The change announced Monday allows physicians who saw a patient in a hospital or other inpatient facility to certify to their doctor in the community about their need for home health services. Dombi said the change should help, because doctors in hospitals have been reluctant to order home health because they don’t follow their patients once they go home. “It mitigates the problem, but its not a game changer,” he said.

First published by Kaiser Health News, Nov. 1, 2011


Below is the news release from CMS:

CMS Finalizes 2012 Medicare Home Health Payment Changes

Oct. 31, 2011 - The Centers for Medicare & Medicaid Services (CMS) today issued a final rule to update the Home Health Prospective Payment System (HH PPS) rates for Calendar Year (CY) 2012. Payments to home health agencies (HHAs) are estimated to decrease by approximately 2.31 percent or $430 million in CY 2012, the net effect of a 1.4 percent payment update, the wage index update, and the case-mix coding adjustment.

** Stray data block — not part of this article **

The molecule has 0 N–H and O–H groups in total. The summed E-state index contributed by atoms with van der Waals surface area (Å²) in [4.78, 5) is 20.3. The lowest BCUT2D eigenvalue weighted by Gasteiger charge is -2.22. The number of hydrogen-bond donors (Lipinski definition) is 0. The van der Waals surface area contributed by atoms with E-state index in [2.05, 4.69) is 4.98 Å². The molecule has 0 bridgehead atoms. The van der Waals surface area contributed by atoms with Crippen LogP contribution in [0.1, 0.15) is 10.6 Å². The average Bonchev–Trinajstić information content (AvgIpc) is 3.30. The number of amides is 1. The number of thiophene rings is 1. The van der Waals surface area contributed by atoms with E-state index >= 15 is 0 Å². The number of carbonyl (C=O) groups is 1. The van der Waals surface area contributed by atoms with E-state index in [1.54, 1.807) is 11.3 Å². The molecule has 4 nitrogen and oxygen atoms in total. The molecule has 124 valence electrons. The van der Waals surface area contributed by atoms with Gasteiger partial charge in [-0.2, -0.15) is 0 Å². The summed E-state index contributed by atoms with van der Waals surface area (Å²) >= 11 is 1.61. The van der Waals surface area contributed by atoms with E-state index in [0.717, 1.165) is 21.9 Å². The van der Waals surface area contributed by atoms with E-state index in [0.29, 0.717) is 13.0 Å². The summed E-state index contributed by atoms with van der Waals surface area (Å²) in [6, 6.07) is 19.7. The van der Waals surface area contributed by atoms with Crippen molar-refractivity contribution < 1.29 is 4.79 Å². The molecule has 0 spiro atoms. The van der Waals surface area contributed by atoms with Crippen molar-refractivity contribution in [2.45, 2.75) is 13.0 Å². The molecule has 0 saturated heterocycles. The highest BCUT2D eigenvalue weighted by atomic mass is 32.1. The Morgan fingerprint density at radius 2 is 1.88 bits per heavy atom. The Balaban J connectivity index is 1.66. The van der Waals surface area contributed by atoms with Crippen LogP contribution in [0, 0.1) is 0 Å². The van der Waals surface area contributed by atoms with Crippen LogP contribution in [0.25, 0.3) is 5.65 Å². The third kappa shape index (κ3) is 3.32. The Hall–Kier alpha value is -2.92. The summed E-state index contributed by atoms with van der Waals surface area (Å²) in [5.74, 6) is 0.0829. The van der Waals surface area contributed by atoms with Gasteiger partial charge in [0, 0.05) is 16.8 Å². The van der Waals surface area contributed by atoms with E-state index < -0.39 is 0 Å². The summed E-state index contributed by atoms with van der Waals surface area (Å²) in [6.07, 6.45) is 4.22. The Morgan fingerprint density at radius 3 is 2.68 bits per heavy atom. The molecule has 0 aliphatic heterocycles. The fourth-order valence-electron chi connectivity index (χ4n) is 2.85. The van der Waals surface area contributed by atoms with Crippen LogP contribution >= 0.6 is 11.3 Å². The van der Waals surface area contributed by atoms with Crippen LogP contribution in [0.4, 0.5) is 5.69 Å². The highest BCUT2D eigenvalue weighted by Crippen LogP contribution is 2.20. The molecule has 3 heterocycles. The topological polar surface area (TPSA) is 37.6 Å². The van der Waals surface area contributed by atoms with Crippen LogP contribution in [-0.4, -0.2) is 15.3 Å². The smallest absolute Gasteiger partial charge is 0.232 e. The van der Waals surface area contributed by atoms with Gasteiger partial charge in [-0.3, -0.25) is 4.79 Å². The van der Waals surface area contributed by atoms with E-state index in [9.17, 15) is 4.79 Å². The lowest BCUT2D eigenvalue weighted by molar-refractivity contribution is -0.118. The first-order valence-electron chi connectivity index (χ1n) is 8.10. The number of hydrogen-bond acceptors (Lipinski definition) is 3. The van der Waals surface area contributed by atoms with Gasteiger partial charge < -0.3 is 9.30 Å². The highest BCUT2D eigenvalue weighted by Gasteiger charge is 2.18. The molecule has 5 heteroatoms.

This final rule reflects the ongoing efforts of CMS to support Medicare beneficiary access to home health services while continuing to improve payment accuracy.

The Affordable Care Act applies a 1 percentage point reduction to the CY 2012 home health market basket amount. As the CY 2012 market basket is equal to 2.4 percent, the payment update for HHAs in CY 2012 will be 1.4 percent.

CMS also reduced HH PPS rates in CY 2012 to account for additional growth in aggregate case-mix that is unrelated to changes in patients’ health status. CMS has finalized a 3.79 percent reduction to the home health PPS rates for CY 2012 and an additional 1.32 percent reduction for CY 2013.

This rule also finalizes structural changes to the HH PPS by removing two hypertension codes from the case-mix system, lowering payments for high therapy episodes, and recalibrating the HH PPS case-mix weights to ensure that these changes result in the same amount of total aggregate payments. These changes are intended to increase payment accuracy and reduce the growth in aggregate case-mix that is unrelated to changes in patients’ health status.